Daughter of man found dead in Edmonton alley speaks out as accused seeks bail

The daughter of a man who was found dead in a back alley in 2016 is speaking out as the man charged with manslaughter and robbery in his death tries to get bail.

Bail decision coming next week for security guard charged with manslaughter and robbery

Donald Doucette, who died in July 2016, shown in his 30s at one of his favourite places, Sulphur Mountain in Banff, where he loved to hike and take in the views. (Supplied)

A security guard accused of kicking an Edmonton man to death and then robbing him will find out next week if he will be released on bail.

A Court of Queen's Bench judge will hand down his ruling next Tuesday, after reviewing the bail of Sheldon Russell Bentley.

Bentley, 35, is charged with the manslaughter and robbery of Donald Doucette, who was discovered in an alley outside the Lucky 97 grocery store in the afternoon of July 31, 2016.

Doucette had earlier passed out in the alley in the area of 107th Avenue and 97th Street before being approached by two security guards, police say.

Police say one of the guards kicked the 51-year-old, stole $20 from him and then went back to work.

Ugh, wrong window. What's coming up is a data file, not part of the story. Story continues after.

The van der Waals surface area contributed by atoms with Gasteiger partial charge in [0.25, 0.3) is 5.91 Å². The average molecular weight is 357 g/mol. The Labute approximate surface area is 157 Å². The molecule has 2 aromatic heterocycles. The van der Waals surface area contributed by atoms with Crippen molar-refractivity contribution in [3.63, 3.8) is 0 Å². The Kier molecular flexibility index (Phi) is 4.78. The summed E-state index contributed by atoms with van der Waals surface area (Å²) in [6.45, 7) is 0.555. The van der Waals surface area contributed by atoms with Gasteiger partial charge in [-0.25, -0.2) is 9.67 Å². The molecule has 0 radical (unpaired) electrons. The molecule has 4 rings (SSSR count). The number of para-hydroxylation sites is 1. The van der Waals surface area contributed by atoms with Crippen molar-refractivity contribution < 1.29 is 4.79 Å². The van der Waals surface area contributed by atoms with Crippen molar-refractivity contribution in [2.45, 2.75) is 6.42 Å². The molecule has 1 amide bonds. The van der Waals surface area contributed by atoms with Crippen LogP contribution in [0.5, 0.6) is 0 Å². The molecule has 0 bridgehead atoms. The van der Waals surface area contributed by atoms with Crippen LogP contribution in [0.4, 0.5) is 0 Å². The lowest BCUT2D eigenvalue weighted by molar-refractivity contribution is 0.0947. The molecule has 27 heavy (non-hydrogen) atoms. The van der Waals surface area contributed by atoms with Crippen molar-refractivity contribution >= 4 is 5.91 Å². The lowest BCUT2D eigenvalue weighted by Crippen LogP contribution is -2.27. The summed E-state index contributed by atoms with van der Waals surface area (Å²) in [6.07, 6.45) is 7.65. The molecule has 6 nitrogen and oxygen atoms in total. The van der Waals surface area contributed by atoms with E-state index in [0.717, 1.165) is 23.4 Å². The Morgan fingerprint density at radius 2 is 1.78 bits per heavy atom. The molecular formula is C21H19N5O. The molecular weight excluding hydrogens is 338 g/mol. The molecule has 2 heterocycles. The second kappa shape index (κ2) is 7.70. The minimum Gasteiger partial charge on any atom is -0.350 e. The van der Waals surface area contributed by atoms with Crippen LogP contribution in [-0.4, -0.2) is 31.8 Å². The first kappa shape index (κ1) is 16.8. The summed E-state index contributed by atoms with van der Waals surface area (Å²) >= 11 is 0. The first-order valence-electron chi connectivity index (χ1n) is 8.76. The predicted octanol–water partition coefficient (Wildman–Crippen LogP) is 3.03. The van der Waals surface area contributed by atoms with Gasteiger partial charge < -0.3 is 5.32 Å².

Bentley was arrested shortly after and has been in custody ever since.

Donald Doucette shown at the barbecue on his birthday in 2003. (Supplied)

Doucette's daughter had to leave the courtroom briefly to gather herself during a hearing Tuesday.

"It's extremely painful," said Tianna Doucette. "He was a good man, he was trying to get better."

It was a deep-rooted alcohol addiction that led her father to be so vulnerable and asleep in an alley in the first place, said Doucette, 23.

A problem she remembers began when Doucette's own father died years ago.

"It kind of started spiralling out of control and that's what happens when you struggle with alcohol," she said.

Nonetheless, prior to his death, Tianna Doucette said her dad was trying to make changes by going to Alcoholics Anonymous as well as entering a drug and alcohol rehabilitation program.

He was a really funny guy, super outgoing- Tianna Doucette

In spite of his efforts to turn things around, she remained anxious about him, in part because of his additional struggle with epilepsy.

"I always worried, you know, is he going to fall down somewhere and have a seizure?" she said.

Still, she never expected to hear her dad had been killed in a back alley in Edmonton's inner-city.

An autopsy at the time revealed he died from blunt abdominal trauma.

But in spite of the terrible way his life ended, Doucette said she will always remember her dad as a kind man who cared about his family and friends.

"He was a really really funny guy, super outgoing," she said. "He was a culinary chef, he worked in camps, he loved cooking, he loved playing cards. He was generally just an easy going person."

Donald Doucette, born in Edmonton, had two brothers and a sister, although one of his brothers recently passed away.

As difficult as it is for her to follow the process in court and relive the torment she feels, Doucette said she feels it's her duty.

"It helps bring closure," she said.

Donald Doucette shown working as a chef with a colleague at an oil and gas camp in Russia where he was stationed for several months in 1993. (Supplied)